Why Are Expansion Cuts in Concrete Necessary?
Concrete can shrink or expand with the changing temperature. This is why it is necessary to perform proper cuts in the concrete to allow for these changes. What are expansion cuts, expansion joints, and contraction joints? They are all different ways of preparing the concrete to handle any changes in temperature so that the structure or walkway is not compromised.
Concrete cuts are also called saw cutting. These cuts have to be done at predetermined spaces so that any shrinkage that occurs will not crack the concrete. These cuts can only be done after the material has been bolstered with enough strength to keep it from happening internally.
If the material and size of the concrete have to help the performance of nearby structures the concrete will need to be fixed with concrete joints to improve its stability. These joints also help stop cracks from happening. They are made by forming, tooling and placing joint formers in pre-planned cracks. This can also make the concrete look better.
These contraction joints have to be strategically placed. A rule is that they should be spaced about 24 or 30 times the thickness of the concrete slab. They are done this way to create weakened areas in the material so that cracks can be regulated.
They are tooled into the surface of the concrete at the time the concrete is placed down. They can also be sawed into the material when it hardens. This is why they are also called saw cuts.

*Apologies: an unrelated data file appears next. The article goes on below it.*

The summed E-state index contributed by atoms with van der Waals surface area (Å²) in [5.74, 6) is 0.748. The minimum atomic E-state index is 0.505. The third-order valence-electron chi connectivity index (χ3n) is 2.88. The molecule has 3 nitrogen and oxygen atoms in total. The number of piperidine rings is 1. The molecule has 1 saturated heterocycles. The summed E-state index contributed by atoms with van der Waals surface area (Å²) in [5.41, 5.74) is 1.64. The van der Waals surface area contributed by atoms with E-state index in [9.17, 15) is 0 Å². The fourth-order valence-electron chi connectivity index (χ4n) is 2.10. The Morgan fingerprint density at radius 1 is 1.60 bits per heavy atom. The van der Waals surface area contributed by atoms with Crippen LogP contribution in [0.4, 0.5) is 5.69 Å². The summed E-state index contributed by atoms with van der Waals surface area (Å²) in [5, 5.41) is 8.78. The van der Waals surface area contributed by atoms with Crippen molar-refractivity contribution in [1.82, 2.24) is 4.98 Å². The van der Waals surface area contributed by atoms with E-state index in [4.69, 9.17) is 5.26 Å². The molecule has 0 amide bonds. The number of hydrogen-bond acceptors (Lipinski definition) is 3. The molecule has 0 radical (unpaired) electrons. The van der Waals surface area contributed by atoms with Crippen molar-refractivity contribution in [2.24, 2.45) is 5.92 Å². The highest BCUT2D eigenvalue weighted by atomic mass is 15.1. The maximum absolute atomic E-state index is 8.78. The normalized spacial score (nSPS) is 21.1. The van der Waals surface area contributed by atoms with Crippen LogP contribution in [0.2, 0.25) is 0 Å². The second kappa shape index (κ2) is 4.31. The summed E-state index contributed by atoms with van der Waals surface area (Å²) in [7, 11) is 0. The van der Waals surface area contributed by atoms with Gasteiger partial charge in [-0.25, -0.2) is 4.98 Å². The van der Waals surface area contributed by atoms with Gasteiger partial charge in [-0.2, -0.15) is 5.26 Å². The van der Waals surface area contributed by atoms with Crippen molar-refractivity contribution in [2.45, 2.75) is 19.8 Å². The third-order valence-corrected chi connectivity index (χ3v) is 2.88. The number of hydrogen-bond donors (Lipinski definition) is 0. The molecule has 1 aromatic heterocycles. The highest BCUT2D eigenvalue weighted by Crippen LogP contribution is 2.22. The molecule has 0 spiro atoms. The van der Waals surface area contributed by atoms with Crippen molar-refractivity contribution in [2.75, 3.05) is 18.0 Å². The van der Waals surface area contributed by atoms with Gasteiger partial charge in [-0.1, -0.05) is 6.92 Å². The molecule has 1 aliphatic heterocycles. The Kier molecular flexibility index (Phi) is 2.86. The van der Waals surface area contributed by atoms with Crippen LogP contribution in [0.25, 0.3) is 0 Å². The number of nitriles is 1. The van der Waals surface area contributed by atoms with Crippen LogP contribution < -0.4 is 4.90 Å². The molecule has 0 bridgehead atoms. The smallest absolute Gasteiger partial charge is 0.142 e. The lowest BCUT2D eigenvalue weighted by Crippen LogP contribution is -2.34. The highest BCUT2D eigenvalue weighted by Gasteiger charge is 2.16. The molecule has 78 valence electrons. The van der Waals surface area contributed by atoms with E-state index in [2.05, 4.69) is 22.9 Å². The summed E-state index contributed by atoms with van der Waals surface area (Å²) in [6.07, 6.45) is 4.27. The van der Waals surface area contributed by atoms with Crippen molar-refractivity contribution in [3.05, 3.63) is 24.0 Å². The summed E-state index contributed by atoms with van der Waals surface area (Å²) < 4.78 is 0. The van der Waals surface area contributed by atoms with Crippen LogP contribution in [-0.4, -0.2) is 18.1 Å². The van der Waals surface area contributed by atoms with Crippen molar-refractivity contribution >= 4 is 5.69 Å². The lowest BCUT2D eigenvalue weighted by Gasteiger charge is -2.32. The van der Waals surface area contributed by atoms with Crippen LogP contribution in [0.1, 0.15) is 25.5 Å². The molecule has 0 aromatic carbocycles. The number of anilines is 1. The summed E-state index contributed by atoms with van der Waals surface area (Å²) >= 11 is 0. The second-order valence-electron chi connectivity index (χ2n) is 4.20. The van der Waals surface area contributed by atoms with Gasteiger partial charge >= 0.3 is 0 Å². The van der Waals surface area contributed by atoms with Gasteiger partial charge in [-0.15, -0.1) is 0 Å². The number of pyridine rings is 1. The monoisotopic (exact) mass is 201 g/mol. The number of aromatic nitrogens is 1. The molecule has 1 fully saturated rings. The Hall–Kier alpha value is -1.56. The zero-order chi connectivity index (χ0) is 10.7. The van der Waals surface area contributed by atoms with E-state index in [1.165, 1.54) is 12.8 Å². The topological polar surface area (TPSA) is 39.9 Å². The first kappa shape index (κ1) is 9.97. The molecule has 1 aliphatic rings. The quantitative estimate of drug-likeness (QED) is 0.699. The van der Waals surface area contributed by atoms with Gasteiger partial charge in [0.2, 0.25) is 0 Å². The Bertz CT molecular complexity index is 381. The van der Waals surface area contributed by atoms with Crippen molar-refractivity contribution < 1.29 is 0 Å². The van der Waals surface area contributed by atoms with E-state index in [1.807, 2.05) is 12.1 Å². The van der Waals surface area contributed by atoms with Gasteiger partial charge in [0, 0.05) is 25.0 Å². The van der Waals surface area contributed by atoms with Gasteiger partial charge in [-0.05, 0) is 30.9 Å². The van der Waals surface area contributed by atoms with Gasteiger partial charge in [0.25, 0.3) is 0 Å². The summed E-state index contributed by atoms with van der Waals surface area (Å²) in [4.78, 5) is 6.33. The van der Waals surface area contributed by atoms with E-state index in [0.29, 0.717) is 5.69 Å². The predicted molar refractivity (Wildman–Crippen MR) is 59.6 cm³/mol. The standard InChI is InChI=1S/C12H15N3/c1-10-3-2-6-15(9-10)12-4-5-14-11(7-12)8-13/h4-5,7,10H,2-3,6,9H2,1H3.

Now that contraction joints have been explained, here is an explanation of what concrete expansion joints and cuts are. They allow the movement of adjoining slabs while minimizing cracks when movements occur. This also helps the concrete when it expands due to temperature changes. It will not put added stress on the system in place whether it is a sidewalk or a structure.
It should be evident that the reason the expansion cuts are necessary is the same reason the contraction joints are necessary. Each of them are placed when concrete is laid and either has set or the pour has been stopped longer than the initial set time for it.
These joints and cuts must always be designed by a structural engineer. As long as this is done, you will be able to construct your building or sidewalk with greater stability. You will also notice that the cuts, where positioned, can also make the concrete look more appealing to the eye.
Expansion cuts work just like contraction cuts do only in reverse. These necessary cuts should always be done between four and 12 hours once the concrete has been laid or poured.
Your engineer will give you the exact instructions for where to place the joints but there are some standard rules that are worth observing. For instance, the joints should be spaced between 10 and 15 feet apart. Always follow the exact plans for your particular project to assure greater stability and design appearance.
If you would like assistance with concrete cutting, please visit a concrete cutting website